We are using postcodes and address systems designed decades ago. The UN estimates that about 4 billion people lack a reliable way to address their homes and, as such, are denied access to basic social and civic services. Globally, poor addressing is frustrating and costs businesses billions in logistic errors and adjustments.

Specifying and trying to communicate the location of a road, bridge, buildings or as a matter of fact, any location without a standard street address is challenging. This could easily be taken for granted given the widespread use of tools like the GPS and Google Maps. However, in non-technical everyday communication when you try writing them down, telling someone over the phone, radio or in person – you encounter this guaranteed difficulties.

This is the space a number of tech innovators have been working to harmonize – developing a global address referencing system designed for everyone to use. What3words, a Uk based tech company is doing exactly that with a system based on a global grid of 57 trillion 3mx3m squares where each square has been assigned a unique 3-word address. This means that people can receive deliveries accurately, rural navigation can be managed more effectively, among other applications.

 

Jack Waley-Cohen & Chris Sheldrick – The team behind the company (Photo: What3Words)

Technology Highlights

  • What3words is a tiny piece of code that plugs into existing apps and services. It works across a range of platforms and devices. It uses a grid of the world made up of 57 trillion squares of 3 metres by 3 metres. Each square has been given a three-word English address. The 17 trillion squares on land have been named with three words in various other languages. It is already integrated into a range of mapping and navigation services with several governments, couriers, retailers, travel companies, aid agencies and it comes available in various languages.
  • The words list go through multiple automated and human processes before being sorted by an algorithm that takes into account word length, distinctiveness, frequency, and ease of spelling (human review processes may include removing offensive words and homophones e.g. hear and here). Simpler, more common words are allocated to more populated areas that speak that language, while the longer, more complicated words are used in unpopulated areas. The what3words algorithm shuffles similar-sounding three-word combinations around the world to enable smart error-checking. So if a three-word combination is entered slightly incorrectly and the result is still a valid w3w reference, the location will be so far away from the intended area that it will be immediately obvious to both the user and an intelligent error-checking system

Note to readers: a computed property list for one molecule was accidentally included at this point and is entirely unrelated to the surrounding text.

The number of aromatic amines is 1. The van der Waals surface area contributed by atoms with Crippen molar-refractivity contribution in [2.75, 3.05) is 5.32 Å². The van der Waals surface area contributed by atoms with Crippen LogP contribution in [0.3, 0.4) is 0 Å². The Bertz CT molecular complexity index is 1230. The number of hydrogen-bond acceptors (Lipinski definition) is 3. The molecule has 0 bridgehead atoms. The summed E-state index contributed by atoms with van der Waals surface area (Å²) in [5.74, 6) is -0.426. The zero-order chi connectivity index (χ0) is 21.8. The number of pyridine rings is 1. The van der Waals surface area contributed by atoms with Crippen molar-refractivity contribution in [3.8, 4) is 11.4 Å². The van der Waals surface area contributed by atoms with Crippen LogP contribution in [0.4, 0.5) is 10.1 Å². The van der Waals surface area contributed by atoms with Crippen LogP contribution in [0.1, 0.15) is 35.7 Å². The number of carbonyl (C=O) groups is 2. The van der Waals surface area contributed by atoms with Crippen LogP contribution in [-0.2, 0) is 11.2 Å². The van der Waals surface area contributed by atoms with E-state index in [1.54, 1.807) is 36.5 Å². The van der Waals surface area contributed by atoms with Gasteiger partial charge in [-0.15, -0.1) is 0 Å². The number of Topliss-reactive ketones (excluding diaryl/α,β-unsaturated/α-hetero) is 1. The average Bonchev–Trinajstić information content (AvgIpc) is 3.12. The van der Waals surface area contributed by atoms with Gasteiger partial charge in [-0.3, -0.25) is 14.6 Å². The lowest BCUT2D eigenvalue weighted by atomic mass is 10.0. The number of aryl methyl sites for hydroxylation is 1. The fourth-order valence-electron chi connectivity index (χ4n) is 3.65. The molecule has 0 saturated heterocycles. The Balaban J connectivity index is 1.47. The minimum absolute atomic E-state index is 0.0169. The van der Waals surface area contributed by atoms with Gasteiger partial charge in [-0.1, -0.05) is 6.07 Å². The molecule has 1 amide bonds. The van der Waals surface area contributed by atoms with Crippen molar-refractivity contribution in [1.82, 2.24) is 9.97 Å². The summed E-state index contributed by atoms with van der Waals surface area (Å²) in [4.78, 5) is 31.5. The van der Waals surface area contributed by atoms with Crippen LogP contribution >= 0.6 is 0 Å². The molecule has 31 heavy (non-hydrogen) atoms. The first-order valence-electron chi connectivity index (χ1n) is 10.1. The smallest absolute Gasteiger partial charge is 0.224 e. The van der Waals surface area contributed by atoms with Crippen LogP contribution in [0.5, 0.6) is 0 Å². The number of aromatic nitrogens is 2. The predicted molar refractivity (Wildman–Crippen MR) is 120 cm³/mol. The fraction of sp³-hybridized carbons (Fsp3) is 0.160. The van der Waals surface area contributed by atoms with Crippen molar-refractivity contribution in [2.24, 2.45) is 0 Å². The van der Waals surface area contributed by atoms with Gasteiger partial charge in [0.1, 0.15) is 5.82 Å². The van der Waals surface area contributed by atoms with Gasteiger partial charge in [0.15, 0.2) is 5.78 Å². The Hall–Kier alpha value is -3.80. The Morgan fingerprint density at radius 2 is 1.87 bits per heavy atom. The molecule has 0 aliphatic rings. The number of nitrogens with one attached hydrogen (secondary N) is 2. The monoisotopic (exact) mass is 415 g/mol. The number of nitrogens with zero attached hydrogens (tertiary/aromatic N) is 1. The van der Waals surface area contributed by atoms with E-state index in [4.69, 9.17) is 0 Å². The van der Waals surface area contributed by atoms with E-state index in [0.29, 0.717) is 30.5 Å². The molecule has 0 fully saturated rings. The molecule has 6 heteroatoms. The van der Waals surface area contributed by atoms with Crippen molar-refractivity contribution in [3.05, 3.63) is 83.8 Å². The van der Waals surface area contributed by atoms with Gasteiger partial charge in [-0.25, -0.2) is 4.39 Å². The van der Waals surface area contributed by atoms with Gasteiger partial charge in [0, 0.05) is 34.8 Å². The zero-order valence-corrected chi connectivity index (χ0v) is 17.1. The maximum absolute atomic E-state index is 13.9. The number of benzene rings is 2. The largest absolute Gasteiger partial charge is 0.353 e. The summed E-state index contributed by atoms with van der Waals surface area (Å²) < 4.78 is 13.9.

• The core technology is contained with a file around 12MB in size. This means it can be used offline with no data connection and installed on the simplest of smartphones and navigational devices. This solves a serious constraint when in remote areas with poor connectivity. The system is also fixed and does not change so there is 100% certainty that all instances of the system running everywhere in the world will provide the same 3-word address for the same location. A uniform word-based system for everyone eliminates the confusion caused by multiple conflicting alphanumeric tags.

What3words is free for individuals to use on the site and apps. There are charges for access to the API or SDK, and they are in consideration to deploy a structure that provides qualifying organizations, include humanitarian and not-for-profit entities, with a range of free and discounted usage plans. Supporters of open standards have been critical of what3words system for being controlled by a private business and the software for being copyrighted. However, the company has gained a lot of credit and recognition for their pioneering initiative.

Precise and consistent location referencing would not only improve global addressing, it could also connect people and businesses to untapped customer bases and new industry sectors. As people realize the limitations of current addressing methods, they would see how these 3-word addresses can become the answer to a wealth of problems. The future holds a lot of promise in this space with room for improvements, growth and widespread adoption. Other established and budding geospatial tech players also have interesting new tools we noted. Some of them include:

Esri: The (Environmental Systems Research Institute) is an international supplier of geographic information system (GIS) software, web GIS and geodatabase management applications. The company is headquartered in Redlands, California. Has special cloud-based service platforms like the ArcGIS.

 

MapBox is a mapping platform for developers with building blocks that make it easy to integrate location into any mobile or online application. They are set at changing the way people move around cities and understand our planet.

 

BatchGeo is an online Mapping tool. Users can drag an Excel spreadsheet with geographic data (either street addresses or with latitude and longitude) and the service generates a simple Google Map for free. Free users can generate a map that is either publicly listed or unlisted, but paid users can password protect the application.

 


About What3Words

  • What3words is a London-based startup, founded in 2013 by Chris Sheldrick, Jack Waley-Cohen and Michael Dent.
  • Sheldrick and Ganesalingam originally conceived the idea after Sheldrick struggled to get equipment and bands to event locations on time due to inadequate addressing while working as a concert organize.
  • The company is gathering pace with a number of partnerships announced from USAID and UN to award winning transit planner TripGo. This will enable them to roll out the what3words platform to a much wider audience.